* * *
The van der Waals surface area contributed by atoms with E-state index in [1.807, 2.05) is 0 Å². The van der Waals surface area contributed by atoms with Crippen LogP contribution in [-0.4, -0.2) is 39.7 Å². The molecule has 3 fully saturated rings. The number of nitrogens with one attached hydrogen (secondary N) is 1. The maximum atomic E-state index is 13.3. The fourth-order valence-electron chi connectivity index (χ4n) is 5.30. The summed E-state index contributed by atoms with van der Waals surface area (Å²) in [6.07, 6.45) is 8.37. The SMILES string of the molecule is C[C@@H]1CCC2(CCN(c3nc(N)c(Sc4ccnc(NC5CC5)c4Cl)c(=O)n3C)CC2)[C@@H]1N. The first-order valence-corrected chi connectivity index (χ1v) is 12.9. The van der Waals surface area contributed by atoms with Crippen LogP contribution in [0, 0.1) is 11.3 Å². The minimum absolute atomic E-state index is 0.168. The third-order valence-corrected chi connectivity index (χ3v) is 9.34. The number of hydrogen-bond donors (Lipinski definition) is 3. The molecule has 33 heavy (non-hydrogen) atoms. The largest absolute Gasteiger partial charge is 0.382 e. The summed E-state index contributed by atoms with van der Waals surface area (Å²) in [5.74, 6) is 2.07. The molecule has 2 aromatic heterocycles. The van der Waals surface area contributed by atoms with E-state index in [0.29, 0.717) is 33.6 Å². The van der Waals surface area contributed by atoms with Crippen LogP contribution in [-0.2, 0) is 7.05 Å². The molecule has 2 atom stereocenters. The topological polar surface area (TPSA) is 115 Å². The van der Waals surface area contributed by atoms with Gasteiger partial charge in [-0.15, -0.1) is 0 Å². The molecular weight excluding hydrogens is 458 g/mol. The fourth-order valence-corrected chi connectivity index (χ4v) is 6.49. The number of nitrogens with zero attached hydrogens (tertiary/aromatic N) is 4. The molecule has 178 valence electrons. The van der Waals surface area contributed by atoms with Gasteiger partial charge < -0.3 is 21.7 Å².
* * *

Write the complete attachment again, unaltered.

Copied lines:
The van der Waals surface area contributed by atoms with E-state index in [1.807, 2.05) is 0 Å². The van der Waals surface area contributed by atoms with Crippen LogP contribution in [-0.4, -0.2) is 39.7 Å². The molecule has 3 fully saturated rings. The number of nitrogens with one attached hydrogen (secondary N) is 1. The maximum atomic E-state index is 13.3. The fourth-order valence-electron chi connectivity index (χ4n) is 5.30. The summed E-state index contributed by atoms with van der Waals surface area (Å²) in [6.07, 6.45) is 8.37. The SMILES string of the molecule is C[C@@H]1CCC2(CCN(c3nc(N)c(Sc4ccnc(NC5CC5)c4Cl)c(=O)n3C)CC2)[C@@H]1N. The first-order valence-corrected chi connectivity index (χ1v) is 12.9. The van der Waals surface area contributed by atoms with Crippen LogP contribution in [0, 0.1) is 11.3 Å². The minimum absolute atomic E-state index is 0.168. The third-order valence-corrected chi connectivity index (χ3v) is 9.34. The number of hydrogen-bond donors (Lipinski definition) is 3. The molecule has 33 heavy (non-hydrogen) atoms. The largest absolute Gasteiger partial charge is 0.382 e. The summed E-state index contributed by atoms with van der Waals surface area (Å²) in [5.74, 6) is 2.07. The molecule has 2 aromatic heterocycles. The van der Waals surface area contributed by atoms with E-state index in [0.29, 0.717) is 33.6 Å². The van der Waals surface area contributed by atoms with Crippen LogP contribution in [-0.2, 0) is 7.05 Å². The molecule has 2 atom stereocenters. The topological polar surface area (TPSA) is 115 Å². The van der Waals surface area contributed by atoms with Gasteiger partial charge in [-0.15, -0.1) is 0 Å². The molecular weight excluding hydrogens is 458 g/mol. The fourth-order valence-corrected chi connectivity index (χ4v) is 6.49. The number of nitrogens with zero attached hydrogens (tertiary/aromatic N) is 4. The molecule has 178 valence electrons. The van der Waals surface area contributed by atoms with Gasteiger partial charge < -0.3 is 21.7 Å².